AMQP vs. XMPP

Here is a goog blog post  http://saladwithsteve.com/2007/08/future-is-messaging.html.

XMPP servers

Open-source XMPP server comparison chart http://www.saint-andre.com/jabber/jsc/

Also this Wiki page  http://en.wikipedia.org/wiki/Comparison_of_XMPP_server_software

IMF candidates

  • coversant soapbox server http://www.coversant.net/product/soapboxserver.aspx is a good candidate for its scalability, archiving extension developed for DOE, and C++ library, however it requires Windows.
  • jabberd 2.x  http://codex.xiaoka.com/wiki/jabberd2:start is the next generation jabberd, but unfortunately does not have Pub/Sub support
  • ejabberd (Erlang Jabber Daemon)  http://www.ejabberd.im/ is probably the most popular XMPP server for its stability. Some interesting features include:
    • dynamic code loading: if you have a new ejabberd module, you can load it dynamically without restarting the server
    • live console: you can open an Erlang Shell inside a running ejabberd
    • easy clustering - scale well
  • Openfire  http://www.igniterealtime.org/ is written in Java. The main strength is it's very easy to install and manage, due to its powerful Web GUI. However, performance and stability are not their biggest concern.
  • Tigase http://www.tigase.org/ is also Java based. Comparing with Openfire, it has a better scalability. However, it only provides command line configuration.

Discussion

Among all XMPP servers that have active communities, only a few of them have good Pub/Sub support, i.e., coversant soapbox server, ejabberd, Openfire and Tigase. coversant soapbox server is left out because it requires Windows OS. ejabberd is also a good candidate with some nice features, but learning a new language (Erlang) may not be worthwhile. Between Openfire and Tigase, one important difference is that Openfire is under Open Source Apache License while Tigase is under GPL 3.0.

"Federation"

From XEP 0238  http://xmpp.org/extensions/xep-0238.html :

XMPP Core [1] describes the client-server architecture upon which Jabber/XMPP communication is based. One aspect of such communication is "federation", i.e., the ability for two XMPP servers in different domains to exchange XML stanzas. There are at least four levels of federation:

  • Permissive Federation -- a server accepts a connection from any other peer on the network, even without verifiying the identity of the peer based on DNS lookups. The lack of peer verification or authentication means that domains can be spoofed. Permissive federation was effectively outlawed on the Jabber network in October 2000 with the release of the jabberd 1.2 server, which included support for the newly-developed Server Dialback [2] protocol.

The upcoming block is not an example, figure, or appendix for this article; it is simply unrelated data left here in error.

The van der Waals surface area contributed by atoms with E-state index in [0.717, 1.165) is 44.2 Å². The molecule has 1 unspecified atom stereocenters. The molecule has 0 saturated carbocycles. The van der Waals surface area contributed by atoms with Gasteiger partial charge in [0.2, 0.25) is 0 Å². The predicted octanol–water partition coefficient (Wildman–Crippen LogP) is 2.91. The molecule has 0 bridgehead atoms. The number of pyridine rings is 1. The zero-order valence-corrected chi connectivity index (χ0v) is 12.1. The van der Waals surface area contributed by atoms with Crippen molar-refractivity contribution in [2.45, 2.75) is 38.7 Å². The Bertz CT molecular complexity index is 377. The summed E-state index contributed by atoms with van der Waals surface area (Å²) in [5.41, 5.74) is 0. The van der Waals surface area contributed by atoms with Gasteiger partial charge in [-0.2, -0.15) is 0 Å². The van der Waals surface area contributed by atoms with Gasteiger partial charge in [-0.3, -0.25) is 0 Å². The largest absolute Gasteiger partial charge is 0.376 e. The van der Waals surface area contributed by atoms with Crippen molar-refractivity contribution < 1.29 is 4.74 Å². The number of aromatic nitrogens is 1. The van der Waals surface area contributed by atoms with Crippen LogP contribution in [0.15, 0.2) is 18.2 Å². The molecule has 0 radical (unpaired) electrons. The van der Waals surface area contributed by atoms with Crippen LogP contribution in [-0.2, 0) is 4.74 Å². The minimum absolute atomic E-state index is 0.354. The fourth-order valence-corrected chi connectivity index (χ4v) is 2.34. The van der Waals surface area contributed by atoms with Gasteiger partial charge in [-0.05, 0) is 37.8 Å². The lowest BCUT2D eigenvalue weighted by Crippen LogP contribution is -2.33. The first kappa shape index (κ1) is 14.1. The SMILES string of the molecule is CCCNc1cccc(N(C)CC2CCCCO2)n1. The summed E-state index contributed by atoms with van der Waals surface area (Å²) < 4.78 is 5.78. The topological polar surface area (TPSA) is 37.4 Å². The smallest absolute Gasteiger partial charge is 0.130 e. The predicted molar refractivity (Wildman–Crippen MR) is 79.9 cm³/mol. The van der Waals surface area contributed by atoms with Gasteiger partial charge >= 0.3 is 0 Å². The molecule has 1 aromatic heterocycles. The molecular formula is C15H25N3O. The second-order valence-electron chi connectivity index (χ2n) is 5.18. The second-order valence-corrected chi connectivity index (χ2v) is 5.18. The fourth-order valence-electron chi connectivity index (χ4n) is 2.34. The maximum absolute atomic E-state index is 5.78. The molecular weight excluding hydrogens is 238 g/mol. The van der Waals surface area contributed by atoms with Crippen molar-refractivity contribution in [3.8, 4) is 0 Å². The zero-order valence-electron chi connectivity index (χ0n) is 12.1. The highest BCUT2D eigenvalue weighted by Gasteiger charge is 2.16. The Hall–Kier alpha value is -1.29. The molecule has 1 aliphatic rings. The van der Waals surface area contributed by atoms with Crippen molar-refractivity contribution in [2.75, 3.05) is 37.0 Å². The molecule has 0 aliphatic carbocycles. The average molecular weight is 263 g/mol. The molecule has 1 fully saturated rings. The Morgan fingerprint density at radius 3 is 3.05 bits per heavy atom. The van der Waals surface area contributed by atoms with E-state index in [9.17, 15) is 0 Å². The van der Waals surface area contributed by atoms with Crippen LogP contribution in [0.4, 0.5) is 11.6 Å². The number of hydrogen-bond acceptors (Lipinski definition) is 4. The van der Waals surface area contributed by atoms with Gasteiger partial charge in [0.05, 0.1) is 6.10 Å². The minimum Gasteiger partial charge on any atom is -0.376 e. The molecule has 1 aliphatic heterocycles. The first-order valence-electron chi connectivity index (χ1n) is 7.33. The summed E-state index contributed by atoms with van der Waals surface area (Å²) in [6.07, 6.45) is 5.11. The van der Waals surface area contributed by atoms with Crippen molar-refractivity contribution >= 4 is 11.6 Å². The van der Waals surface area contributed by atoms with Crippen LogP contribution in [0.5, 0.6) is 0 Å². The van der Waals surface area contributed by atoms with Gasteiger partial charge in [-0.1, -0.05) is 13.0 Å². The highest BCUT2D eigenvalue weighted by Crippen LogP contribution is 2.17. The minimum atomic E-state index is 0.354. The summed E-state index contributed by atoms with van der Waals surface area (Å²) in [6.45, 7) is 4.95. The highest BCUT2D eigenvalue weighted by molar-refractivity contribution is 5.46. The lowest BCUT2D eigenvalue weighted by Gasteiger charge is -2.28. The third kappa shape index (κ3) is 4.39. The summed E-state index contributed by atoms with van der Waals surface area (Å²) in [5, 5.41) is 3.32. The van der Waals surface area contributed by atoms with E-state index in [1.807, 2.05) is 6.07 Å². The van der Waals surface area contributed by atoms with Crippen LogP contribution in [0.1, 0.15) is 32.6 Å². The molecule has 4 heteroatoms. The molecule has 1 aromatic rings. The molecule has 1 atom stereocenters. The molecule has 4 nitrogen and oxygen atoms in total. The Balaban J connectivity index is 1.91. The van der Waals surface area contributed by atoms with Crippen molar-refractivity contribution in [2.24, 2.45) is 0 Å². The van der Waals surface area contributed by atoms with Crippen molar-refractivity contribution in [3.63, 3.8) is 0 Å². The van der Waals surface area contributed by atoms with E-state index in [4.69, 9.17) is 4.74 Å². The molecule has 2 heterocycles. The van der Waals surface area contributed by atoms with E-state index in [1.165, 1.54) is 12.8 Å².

• Verified Federation -- a server accepts a connection from a peer only after the identity of the peer has been weakly verified via Server Dialback, based on information obtained via the Domain Name System (DNS) and verification keys exchanged in-band over XMPP. However, the connection is not encrypted. The use of identity verification effectively prevents domain spoofing, but federation requires proper DNS setup and is still subject to DNS poisoning attacks. Verified federation has been the default service policy followed by servers on the open XMPP network from October 2000 until now.
  • Encrypted Federation -- a server accepts a connection from a peer only if the peer supports Transport Layer Security (TLS) as defined for XMPP in XMPP Core [3] and the peer presents a digital certificate. However, the certificate may be self-signed, in which case mutual authentication is typically not possible. Therefore, after STARTTLS negotiation the parties proceed to weakly verify identity using Server Dialback. This combination results in an encrypted connection with weak identity verification.
  • Trusted Federation -- a server accepts a connection from a peer only if the peer supports Transport Layer Security (TLS) and the peer presents a digital certificate issued by a trusted root certification authority (CA). The list of trusted root CAs is determined by local service policy, as is the level of trust accorded to various types of certificates (i.e., Class 1, Class 2, or Class 3). The use of trusted domain certificates effectively prevents DNS poisoning attacks but makes federation more difficult since typically such certificates are not easy to obtain.